The Corner

Elections

Beto Is a Disaster for the Gun-Control Movement

Beto O’Rourke (Jose Luis Gonzalez/Reuters)

​​​He almost certainly doesn’t realize it, but Beto O’Rourke is likely to be the worst thing to happen to the gun-control movement in decades — and, if he continues in this mode, he may turn out to be the worst thing to happen to the Democratic party in a long time, too. In Houston last night, O’Rourke abandoned his cloying euphemisms (“mandatory buybacks”) and delivered a deliberate, carefully scripted endorsement of gun confiscation, which, within minutes, his campaign began to sell on t-shirts. “Hell yes,” Beto said, “we’re going to take your AR-15.”
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​​Thus, upon the instant, did two decades’ worth of Democratic rhetoric go up in a puff of smoke.
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​​Beto’s increasingly unhinged rhetoric is not only at odds with political reality — is he unaware that that the Democratic House failed this week to marshall enough votes for ban on the sale of “assault weapons,” let alone for confiscation? — it also chronically undermines the assurances on which the Democratic party’s more modest gun-control proposals have been built. For years, Democrats have insisted that “nobody is coming for your guns,” and they have used that line to explain why their coveted registry and desired licensing systems do not pose a threat to anyone but criminals. The current push for an expansion of the background check system rests heavily upon this assurance: “Don’t worry about the de facto registry,” advocates like to argue, “it won’t affect you at all.” With reckless abandon, O’Rourke just blew straight through that, screaming, “yes, it will!”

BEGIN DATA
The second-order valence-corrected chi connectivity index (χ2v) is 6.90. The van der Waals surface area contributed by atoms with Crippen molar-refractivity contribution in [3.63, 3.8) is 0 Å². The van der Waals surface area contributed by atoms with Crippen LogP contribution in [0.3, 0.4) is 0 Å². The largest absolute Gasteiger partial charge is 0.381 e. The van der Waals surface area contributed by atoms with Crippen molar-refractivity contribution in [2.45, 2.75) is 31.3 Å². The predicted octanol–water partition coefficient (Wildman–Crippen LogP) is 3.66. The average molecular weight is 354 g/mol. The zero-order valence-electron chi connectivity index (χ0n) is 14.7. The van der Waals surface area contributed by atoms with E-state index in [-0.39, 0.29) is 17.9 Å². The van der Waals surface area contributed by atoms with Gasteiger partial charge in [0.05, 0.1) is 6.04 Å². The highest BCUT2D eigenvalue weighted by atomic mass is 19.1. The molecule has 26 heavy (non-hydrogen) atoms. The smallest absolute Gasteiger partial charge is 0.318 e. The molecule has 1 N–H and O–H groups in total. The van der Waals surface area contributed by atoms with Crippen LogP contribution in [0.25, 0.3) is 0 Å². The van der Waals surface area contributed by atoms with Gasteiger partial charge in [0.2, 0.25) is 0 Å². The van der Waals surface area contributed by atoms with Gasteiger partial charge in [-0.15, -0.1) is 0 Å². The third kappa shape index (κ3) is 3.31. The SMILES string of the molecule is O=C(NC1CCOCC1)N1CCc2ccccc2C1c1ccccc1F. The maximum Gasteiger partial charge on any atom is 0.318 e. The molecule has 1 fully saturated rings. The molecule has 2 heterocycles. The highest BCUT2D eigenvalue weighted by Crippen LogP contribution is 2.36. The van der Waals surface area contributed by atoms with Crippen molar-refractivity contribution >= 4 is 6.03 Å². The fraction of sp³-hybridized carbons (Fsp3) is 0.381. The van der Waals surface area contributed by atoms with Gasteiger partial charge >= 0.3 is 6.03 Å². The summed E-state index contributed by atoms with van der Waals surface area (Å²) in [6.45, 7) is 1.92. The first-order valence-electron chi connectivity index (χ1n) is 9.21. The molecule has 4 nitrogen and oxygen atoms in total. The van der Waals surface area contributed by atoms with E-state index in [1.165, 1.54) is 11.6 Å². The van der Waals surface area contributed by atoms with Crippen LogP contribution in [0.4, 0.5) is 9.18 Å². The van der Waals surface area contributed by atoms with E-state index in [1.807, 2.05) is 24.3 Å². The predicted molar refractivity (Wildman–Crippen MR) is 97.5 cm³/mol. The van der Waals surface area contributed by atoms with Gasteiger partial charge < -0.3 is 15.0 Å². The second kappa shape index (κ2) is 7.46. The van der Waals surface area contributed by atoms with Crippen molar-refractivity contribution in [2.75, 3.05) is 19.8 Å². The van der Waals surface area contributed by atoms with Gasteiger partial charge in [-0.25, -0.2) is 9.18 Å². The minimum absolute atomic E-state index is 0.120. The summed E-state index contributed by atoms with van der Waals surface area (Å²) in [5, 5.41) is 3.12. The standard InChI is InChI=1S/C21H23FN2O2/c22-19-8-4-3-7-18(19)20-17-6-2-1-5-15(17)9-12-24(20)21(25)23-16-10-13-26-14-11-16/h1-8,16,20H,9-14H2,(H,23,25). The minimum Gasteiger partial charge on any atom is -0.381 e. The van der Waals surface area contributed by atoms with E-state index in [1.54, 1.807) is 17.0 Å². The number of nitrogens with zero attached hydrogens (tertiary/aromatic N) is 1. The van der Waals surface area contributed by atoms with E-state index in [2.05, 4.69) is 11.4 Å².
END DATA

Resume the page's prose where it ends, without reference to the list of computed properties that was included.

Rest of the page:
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​​And in the worst possible way, too. When O’Rourke first decided that he was in favor of confiscation, he was at pains to promise that enforcement would be unnecessary because Americans would comply, and that the punishment would be a fine and nothing worse. With his “Hell yes, we’re going to take your AR-15” language, O’Rourke has abandoned even that. And for what? So that he might increase a few percentage points in a poll that he is never, ever going to win, and then disappear from electoral politics forever?
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​​A year from now, when O’Rourke is a contributor on MSNBC, the people who stayed in the arena are going to look back on this period and curse his name. “Did that guy help us?” they will ask. “Hell, no.”
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